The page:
Following the wedding ceremony, the newlyweds must face their first challenge as a married couple: sawing a wooden log in half. "This will be their first task together to show their ability to work together as a team," says Schwarck. And, you know what they say: teamwork makes the dream work.

Brautentführung (Kidnapping of the Bride)

Some German wedding customs consist of fun pranks, one of them being the kidnapping of the bride (Brautentführung). The tradition dates back centuries. Basically, the best man acts as the kidnapper by "stealing" the bride after the wedding ceremony. The two—as well as the possible addition of the groom's friends —then go out drinking. From there, the groom sets out on a mission to track down his new spouse: once he finds his better half, the groom is responsible for picking up everyone's tab.

Veil Dance

Also known as schleiertanz, think of the veil dance as a German twist on the traditional bouquet toss. As part of the custom, the newly married couple dance under the bride's veil, which is then torn to shreds by the single female wedding guests. Legend has it that the person with the largest piece of fabric is the next in line to be married.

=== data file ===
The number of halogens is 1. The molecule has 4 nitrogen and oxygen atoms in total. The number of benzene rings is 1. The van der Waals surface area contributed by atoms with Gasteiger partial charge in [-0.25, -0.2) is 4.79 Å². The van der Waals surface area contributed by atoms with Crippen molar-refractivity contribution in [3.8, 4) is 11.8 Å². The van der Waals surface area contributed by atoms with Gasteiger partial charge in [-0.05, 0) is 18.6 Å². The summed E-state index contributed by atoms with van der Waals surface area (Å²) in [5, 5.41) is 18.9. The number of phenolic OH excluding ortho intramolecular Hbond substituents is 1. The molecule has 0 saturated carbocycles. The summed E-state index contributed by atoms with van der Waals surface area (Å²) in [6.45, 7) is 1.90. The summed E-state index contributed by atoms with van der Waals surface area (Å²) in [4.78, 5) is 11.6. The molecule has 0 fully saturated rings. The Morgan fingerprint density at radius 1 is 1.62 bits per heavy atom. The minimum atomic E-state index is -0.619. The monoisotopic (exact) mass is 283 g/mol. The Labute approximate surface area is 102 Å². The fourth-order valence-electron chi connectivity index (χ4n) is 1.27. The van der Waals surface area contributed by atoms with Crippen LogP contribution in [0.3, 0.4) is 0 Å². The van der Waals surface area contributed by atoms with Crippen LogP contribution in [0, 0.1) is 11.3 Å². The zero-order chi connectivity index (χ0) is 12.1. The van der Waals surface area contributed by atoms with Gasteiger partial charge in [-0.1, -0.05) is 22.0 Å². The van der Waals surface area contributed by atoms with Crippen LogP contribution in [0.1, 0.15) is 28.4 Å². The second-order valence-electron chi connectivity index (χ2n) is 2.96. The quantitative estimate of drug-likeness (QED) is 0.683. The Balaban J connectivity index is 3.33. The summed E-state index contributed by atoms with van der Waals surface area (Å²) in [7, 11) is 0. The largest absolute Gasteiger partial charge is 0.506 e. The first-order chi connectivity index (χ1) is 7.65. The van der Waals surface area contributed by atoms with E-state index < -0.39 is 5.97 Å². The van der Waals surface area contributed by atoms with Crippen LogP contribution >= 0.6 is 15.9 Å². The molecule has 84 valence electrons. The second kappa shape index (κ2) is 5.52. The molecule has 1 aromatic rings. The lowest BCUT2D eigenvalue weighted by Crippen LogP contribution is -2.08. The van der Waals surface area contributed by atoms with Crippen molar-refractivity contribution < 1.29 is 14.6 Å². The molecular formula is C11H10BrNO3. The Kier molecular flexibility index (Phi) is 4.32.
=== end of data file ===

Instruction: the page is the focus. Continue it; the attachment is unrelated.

If you're interested in incorporating the veil dance tradition into your wedding day—but you don't want to destroy your veil—consider using a piece of cloth instead.

German Traditional Wedding Food

Celebrate your German heritage by digging into one of these delicious German dishes, including savory soup and mouthwatering desserts.

Hochzeitssuppe

Hochzeitssuppe literally translates to "wedding soup," which makes it a great starter dish during your wedding reception. This traditional German soup features chicken broth, noodles, veggies, chicken and mini meatballs. Everyone at the wedding—including the newlyweds and guests—will enjoy this flavorful soup.